Sunday, September 06, 2009

The Great Lakes

Recently I was on a vacation trip to Manitoulin Island in Ontario (Canada)

(In case you wondered what or where that is, check here).

It's a very nice place. It can get a bit cold at night, which is not surprising considering it is roughly at the same latitude as Northern Minnesota and Michigan's Upper Peninsula (places where summer typically lasts about a week and a half). But there are several nice beaches and plenty of sights to see, and a whole lot of isolated spots for folks who want to get away from civilization (the largest town on the island contains roughly 1800 people--there are more deer than people living on this island.)

Or, at least, there WERE several nice beaches.

You see, the Great Lakes are at their lowest level in decades. So all over the island, what were once pristine sandy beaches are now mosquito-infested, goose-crap covered swamps, teeming with bacteria (I picked up a bacterial infection from one of them that landed me in the emergency room.)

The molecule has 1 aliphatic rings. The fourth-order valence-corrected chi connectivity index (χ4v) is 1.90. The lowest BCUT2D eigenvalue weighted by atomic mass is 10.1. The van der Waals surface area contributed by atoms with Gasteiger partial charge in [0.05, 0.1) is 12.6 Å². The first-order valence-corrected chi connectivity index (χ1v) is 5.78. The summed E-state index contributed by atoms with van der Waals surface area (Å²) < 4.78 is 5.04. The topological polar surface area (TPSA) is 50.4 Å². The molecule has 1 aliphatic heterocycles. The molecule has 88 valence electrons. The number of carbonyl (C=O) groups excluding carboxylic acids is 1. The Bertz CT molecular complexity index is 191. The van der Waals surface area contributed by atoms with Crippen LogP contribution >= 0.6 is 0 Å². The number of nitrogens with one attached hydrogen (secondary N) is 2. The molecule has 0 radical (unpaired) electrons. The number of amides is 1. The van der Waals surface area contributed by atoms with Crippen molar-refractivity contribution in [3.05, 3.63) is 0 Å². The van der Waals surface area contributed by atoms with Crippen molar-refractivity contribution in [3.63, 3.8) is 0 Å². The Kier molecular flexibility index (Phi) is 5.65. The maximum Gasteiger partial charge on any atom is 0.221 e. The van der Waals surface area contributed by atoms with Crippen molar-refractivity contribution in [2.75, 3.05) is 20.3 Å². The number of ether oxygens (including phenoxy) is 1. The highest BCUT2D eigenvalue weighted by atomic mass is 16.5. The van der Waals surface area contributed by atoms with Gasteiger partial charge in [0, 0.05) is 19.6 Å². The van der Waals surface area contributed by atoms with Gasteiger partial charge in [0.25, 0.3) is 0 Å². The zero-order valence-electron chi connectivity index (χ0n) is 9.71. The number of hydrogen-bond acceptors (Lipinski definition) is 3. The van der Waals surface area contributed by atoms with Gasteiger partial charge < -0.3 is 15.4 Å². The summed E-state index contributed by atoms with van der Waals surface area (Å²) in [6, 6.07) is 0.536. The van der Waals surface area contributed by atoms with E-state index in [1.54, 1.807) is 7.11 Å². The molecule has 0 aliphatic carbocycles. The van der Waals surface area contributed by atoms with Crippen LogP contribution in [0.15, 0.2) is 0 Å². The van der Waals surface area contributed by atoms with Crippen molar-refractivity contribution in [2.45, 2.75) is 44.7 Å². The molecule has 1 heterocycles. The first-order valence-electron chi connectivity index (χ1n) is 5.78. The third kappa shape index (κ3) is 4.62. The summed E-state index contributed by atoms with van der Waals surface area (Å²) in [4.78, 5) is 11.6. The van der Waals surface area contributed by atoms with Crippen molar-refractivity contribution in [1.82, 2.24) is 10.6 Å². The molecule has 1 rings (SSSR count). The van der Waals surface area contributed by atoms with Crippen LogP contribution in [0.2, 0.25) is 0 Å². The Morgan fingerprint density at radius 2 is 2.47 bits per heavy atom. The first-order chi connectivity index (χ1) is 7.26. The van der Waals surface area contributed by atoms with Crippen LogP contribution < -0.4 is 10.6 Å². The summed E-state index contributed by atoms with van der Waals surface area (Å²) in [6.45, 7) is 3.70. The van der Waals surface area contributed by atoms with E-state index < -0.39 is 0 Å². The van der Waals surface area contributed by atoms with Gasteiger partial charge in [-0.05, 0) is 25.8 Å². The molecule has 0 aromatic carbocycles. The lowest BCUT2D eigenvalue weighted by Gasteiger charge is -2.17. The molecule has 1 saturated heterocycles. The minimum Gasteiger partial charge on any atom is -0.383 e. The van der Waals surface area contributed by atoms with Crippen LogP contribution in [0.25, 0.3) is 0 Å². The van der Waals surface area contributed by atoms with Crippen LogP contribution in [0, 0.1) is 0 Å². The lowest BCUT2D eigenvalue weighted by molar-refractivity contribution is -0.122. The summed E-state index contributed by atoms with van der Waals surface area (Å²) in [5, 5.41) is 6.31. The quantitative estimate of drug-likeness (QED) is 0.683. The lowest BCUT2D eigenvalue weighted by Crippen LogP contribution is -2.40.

This fact should scare everyone on a number of levels. The Great Lakes account for roughly 22% of the world's supply of fresh water. They supply water to nearly every state and province that touches one of them. And they are being heavily overused.

They also act as a conduit for international shipping, which is a source of invasive species that threaten their delicate ecosystems.

Anyway, to make a long story short: Humans are slowly and systematically killing the Great Lakes. And if we don't stop doing it, the Great Lakes region is going to face a water crisis that is going to make what the western states are going through look like a 2-week drought in comparison.

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